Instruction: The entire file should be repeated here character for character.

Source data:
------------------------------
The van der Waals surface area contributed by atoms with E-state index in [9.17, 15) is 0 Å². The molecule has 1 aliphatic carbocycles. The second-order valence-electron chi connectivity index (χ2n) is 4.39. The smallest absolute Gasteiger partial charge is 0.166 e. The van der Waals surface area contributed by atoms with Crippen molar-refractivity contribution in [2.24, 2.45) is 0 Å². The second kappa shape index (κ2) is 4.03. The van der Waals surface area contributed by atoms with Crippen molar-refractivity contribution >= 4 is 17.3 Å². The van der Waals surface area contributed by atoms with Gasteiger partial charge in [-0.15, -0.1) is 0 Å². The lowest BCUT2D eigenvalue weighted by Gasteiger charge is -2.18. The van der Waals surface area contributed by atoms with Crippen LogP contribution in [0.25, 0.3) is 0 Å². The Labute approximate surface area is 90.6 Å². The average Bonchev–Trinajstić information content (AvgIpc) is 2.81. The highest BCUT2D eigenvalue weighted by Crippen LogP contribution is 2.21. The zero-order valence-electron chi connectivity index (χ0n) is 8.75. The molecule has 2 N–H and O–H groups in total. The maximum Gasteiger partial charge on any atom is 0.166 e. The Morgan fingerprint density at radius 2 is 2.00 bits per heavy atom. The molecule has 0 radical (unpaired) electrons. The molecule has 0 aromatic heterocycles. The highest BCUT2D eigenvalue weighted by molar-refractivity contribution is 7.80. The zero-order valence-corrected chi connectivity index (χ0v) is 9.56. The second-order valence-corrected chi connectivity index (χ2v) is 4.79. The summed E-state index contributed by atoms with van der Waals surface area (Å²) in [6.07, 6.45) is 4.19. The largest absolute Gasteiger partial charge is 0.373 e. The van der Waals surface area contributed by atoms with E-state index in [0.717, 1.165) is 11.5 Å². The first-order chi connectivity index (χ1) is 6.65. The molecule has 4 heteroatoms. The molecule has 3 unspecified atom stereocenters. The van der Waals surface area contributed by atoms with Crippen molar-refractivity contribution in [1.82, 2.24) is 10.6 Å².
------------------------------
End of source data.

The van der Waals surface area contributed by atoms with E-state index in [9.17, 15) is 0 Å². The molecule has 1 aliphatic carbocycles. The second-order valence-electron chi connectivity index (χ2n) is 4.39. The smallest absolute Gasteiger partial charge is 0.166 e. The van der Waals surface area contributed by atoms with Crippen molar-refractivity contribution in [2.24, 2.45) is 0 Å². The second kappa shape index (κ2) is 4.03. The van der Waals surface area contributed by atoms with Crippen molar-refractivity contribution >= 4 is 17.3 Å². The van der Waals surface area contributed by atoms with Gasteiger partial charge in [-0.15, -0.1) is 0 Å². The lowest BCUT2D eigenvalue weighted by Gasteiger charge is -2.18. The van der Waals surface area contributed by atoms with Crippen LogP contribution in [0.25, 0.3) is 0 Å². The Labute approximate surface area is 90.6 Å². The average Bonchev–Trinajstić information content (AvgIpc) is 2.81. The highest BCUT2D eigenvalue weighted by Crippen LogP contribution is 2.21. The zero-order valence-electron chi connectivity index (χ0n) is 8.75. The molecule has 2 N–H and O–H groups in total. The maximum Gasteiger partial charge on any atom is 0.166 e. The Morgan fingerprint density at radius 2 is 2.00 bits per heavy atom. The molecule has 0 radical (unpaired) electrons. The molecule has 0 aromatic heterocycles. The highest BCUT2D eigenvalue weighted by molar-refractivity contribution is 7.80. The zero-order valence-corrected chi connectivity index (χ0v) is 9.56. The second-order valence-corrected chi connectivity index (χ2v) is 4.79. The summed E-state index contributed by atoms with van der Waals surface area (Å²) in [6.07, 6.45) is 4.19. The largest absolute Gasteiger partial charge is 0.373 e. The van der Waals surface area contributed by atoms with E-state index in [0.717, 1.165) is 11.5 Å². The first-order chi connectivity index (χ1) is 6.65. The molecule has 4 heteroatoms. The molecule has 3 unspecified atom stereocenters. The van der Waals surface area contributed by atoms with Crippen molar-refractivity contribution in [1.82, 2.24) is 10.6 Å².